You can also find imported Japanese bikes in most cities. Look on the outskirts for motorcycle repair shops and eventually you will find one with some older model XR’s or CBR’s or the like. A 10 year old CBR400 should be about ¥4000 in good shape. The Honda XR250 is also fairly common but are a bit more expensive around ¥10,000 for a 5 to 8 year old bike. The laws are not very clear on these bikes, if you buy one be careful of the police they may confiscate the bike. In 2006, a few foreigners in Shanghai were detained and evicted for unlicensed riding.
Few imported motorcycles meet the homologation requirements, including some BMW and Honda. Even if they are considered “big bikes”, they can be registered in some Chinese cities. Ask the selling shops for help.
Jialing and Zhongzhen started selling 600 cc motorcycles on the Chinese market, price including registration should start at about ¥35,000.
Many Chinese often ride without helmets, or only the male will wear one, or with the helmet on but the chin strap usually undone. Three people or more on a motorcycle or two on a bicycle is completely normal, as is having passengers ride sidesaddle. It is moderately common to see up to five on a motorcycle. There is a fairly well-known photo of nine people on a motorcycle, but Snopes says it is partly bogus  — the original photo only had eight (two adult couples and four children) and an extra baby was photo-shopped in. Loads of a cubic meter or so are common for both bicycles and motorcycles, and much larger loads are sometimes seen.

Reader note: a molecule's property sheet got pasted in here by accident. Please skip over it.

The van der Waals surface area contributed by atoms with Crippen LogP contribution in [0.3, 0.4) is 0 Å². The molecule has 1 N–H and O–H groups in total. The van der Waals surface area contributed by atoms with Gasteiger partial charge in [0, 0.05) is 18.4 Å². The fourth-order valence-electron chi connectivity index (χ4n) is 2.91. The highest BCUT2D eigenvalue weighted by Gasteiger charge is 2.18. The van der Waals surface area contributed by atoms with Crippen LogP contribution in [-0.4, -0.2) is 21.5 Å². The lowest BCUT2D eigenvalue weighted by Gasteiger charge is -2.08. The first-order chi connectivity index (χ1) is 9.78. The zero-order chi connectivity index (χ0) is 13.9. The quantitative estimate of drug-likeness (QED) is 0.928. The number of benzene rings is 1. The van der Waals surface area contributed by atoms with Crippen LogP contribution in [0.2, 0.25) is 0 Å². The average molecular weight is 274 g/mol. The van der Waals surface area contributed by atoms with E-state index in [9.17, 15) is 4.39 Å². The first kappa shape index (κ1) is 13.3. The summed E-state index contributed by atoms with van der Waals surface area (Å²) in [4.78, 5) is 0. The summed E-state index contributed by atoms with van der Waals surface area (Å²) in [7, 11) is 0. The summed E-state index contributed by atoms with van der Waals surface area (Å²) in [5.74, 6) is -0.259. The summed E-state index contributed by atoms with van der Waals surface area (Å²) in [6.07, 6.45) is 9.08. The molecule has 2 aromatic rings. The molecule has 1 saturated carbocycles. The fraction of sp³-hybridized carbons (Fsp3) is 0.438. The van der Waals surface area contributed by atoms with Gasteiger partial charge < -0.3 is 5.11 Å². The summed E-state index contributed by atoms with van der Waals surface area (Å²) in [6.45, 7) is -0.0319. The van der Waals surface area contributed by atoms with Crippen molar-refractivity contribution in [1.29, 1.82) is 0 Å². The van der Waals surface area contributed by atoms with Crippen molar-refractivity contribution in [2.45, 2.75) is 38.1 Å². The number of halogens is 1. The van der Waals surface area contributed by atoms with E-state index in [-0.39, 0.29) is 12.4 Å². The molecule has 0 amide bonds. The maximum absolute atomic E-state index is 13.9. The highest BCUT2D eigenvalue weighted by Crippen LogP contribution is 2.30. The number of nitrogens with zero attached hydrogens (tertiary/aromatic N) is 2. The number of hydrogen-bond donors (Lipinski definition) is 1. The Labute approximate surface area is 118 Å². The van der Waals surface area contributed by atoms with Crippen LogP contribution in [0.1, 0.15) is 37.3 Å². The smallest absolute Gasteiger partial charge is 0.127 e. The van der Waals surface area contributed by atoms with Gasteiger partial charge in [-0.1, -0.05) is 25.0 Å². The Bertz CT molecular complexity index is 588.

All in all considering how dangerous driving in China can be, riding a motorbike there by choice is only for the adventurous and not for the faint hearted.
The most interesting bikes in China are Chang Jiang . Back in the 1930s, BMW designed a 750 cc flat twin side-valve sidecar rig for the German army. They were built in the Soviet Union because the treaty of Versailles forbade the Germans to build military equipment, including motorcycles, and at the time Hitler and Stalin were on good terms. At the end of the war, the Russians took the entire factory in Germany as well, moved the whole operation to the Urals and continued producing bikes to that design. The Russian brands are called Dnieper and Volga. They also gave or sold China the equipment and Chang Jiang are the result. There’s also a modernised version with overhead valves and electric starter. These are not your high performance sport bike; even the new OHV model is only 32 horsepower. However, they were designed for military use and are very solidly built. They are about ¥20,000. They are invariably sold and ridden with the sidecar; it might not be possible to license them without it.